Austria revisits Holocaust past

九月 12, 1997

TWO AUSTRIAN graduates are working with Holocaust survivors in Britain as part of their compulsory national service.

In place of serving eight months in the armed forces at 18, Martin Pletersek and Rado Lipus, have been sent to spend 14 months working at the Holocaust studies centre at London's Spiro Institute.

The project, called Gedenkdienst, which literally means "commemorative service", is subsidised by the Austrian government, welcomed by the country's president Thomas Klestil and has the support of Simon Wiesenthal, the war crimes investigator.

Working alongside survivors, the graduates will spend the year educating young people in further education colleges and schools about the Holocaust and Austria's role during the second world war, as well as talking about how present-day Austria is telling its own younger generation about their forefathers' wartime activities.

They will also be researching, conserving and restoring the Spiro Institute's archival records and translating its footage from German; organising reciprocal events with the Austrian Cultural Institute; and planning a "Camp for Anti-racist Attitudes" to be attended by young European adults from different ethnic and religious communities next spring.

Designed to promote understanding, Gedenkdienst is also an explicit condemnation of the country's National Socialist past. Mr Pletersek says this has drawn opposition from some Austrians.

"They ask us why we are going abroad and saying that the country of our grandparents is guilty of participating in and causing the Holocaust. They say 'it's easy for you, you weren't alive at the time'."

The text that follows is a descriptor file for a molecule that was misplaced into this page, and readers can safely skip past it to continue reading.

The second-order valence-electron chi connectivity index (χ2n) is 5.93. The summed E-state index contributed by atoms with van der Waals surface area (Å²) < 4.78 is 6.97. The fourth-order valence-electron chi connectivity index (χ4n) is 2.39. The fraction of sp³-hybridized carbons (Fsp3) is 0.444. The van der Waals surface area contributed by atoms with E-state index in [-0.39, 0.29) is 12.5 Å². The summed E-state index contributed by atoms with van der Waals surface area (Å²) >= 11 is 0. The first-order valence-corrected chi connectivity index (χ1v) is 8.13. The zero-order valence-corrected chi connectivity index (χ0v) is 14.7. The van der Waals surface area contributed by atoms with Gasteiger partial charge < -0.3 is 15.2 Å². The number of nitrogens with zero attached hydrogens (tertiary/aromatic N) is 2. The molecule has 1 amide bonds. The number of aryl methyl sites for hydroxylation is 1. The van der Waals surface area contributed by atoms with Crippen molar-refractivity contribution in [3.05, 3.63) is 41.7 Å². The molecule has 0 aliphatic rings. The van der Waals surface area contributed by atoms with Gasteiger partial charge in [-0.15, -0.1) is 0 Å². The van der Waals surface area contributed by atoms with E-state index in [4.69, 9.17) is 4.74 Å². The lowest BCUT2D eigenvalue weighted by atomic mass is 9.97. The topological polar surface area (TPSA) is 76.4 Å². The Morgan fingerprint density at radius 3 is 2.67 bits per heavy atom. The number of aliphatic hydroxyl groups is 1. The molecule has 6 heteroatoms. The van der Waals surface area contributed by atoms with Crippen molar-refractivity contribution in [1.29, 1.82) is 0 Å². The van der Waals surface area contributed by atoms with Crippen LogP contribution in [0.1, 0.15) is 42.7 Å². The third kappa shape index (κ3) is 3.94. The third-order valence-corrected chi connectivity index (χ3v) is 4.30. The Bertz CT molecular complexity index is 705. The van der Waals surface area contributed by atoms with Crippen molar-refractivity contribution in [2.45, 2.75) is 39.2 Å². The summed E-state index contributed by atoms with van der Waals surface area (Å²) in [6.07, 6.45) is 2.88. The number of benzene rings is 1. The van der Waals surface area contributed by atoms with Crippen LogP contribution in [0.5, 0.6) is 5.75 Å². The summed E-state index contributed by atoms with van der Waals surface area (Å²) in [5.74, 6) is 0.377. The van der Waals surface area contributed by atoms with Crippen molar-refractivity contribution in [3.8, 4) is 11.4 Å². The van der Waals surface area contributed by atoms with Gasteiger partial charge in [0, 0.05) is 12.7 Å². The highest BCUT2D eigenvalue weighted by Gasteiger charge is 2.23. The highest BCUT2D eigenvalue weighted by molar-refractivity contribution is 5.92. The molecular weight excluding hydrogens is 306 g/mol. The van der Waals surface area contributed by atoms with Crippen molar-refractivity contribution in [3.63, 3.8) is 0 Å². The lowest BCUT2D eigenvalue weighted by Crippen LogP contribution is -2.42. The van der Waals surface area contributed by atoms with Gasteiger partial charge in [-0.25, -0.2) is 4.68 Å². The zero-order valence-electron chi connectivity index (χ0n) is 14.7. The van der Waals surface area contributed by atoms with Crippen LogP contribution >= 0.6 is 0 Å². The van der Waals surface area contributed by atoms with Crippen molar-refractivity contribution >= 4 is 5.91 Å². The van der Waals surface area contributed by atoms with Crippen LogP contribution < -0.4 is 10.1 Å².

Many of those who were, however, went on to inculcate the ethos of Austria as the first victim of Nazi Germany - a myth which the Gedenkdienst programme aims to deconstruct by openly discussing the significant number of Austrians who held high-ranking Nazi positions and were actively involved in implementing the Final Solution.

"I would like to think that the attitude of people our age is changing," says Mr Pletersek. "Gedenkdienst is an expression of a shift away from self-victimisation towards more open discussion - which is reflected in politics and the media too."

The 50th anniversary of the Anschluss, or annexation by Germany, in 1988 first stimulated the graduates' interest in the Holocaust. For Mr Lipus, a class project interviewing veterans and members of the resistance was the catalyst. For Mr Pletersek, it was the personal testimony of a Jewish survivor introduced to the class by their history teacher. "It makes all the difference when it's not just a teacher, but someone talking to you from their own experience, which is why what the Spiro is doing is marvellous," says Mr Pletersek.

Last year its Holocaust studies programme visited 67 schools, reaching over 5,000 students.

The graduates will be in regular contact with the Austrian Jewish community in Great Britain, a significant proportion of whom are clustered around the Spiro's headquarters in northwest London.

"Most of the Austrian emigrants fled here in the 1930s and 1940s," says Emil Brix, director of the Austrian Cultural Institute. "So it's obvious that resentment against what Austria did should be strongest in this country."

Strong as those feelings may be, neither intern has yet experienced hostility, nor any outwardly cynical dismissal of Gedenkdienst as a token political gesture.

"We really want to show how things have developed in my country," says Dr Brix, who regards the project as an important step in the evolution of Austria's national identity.



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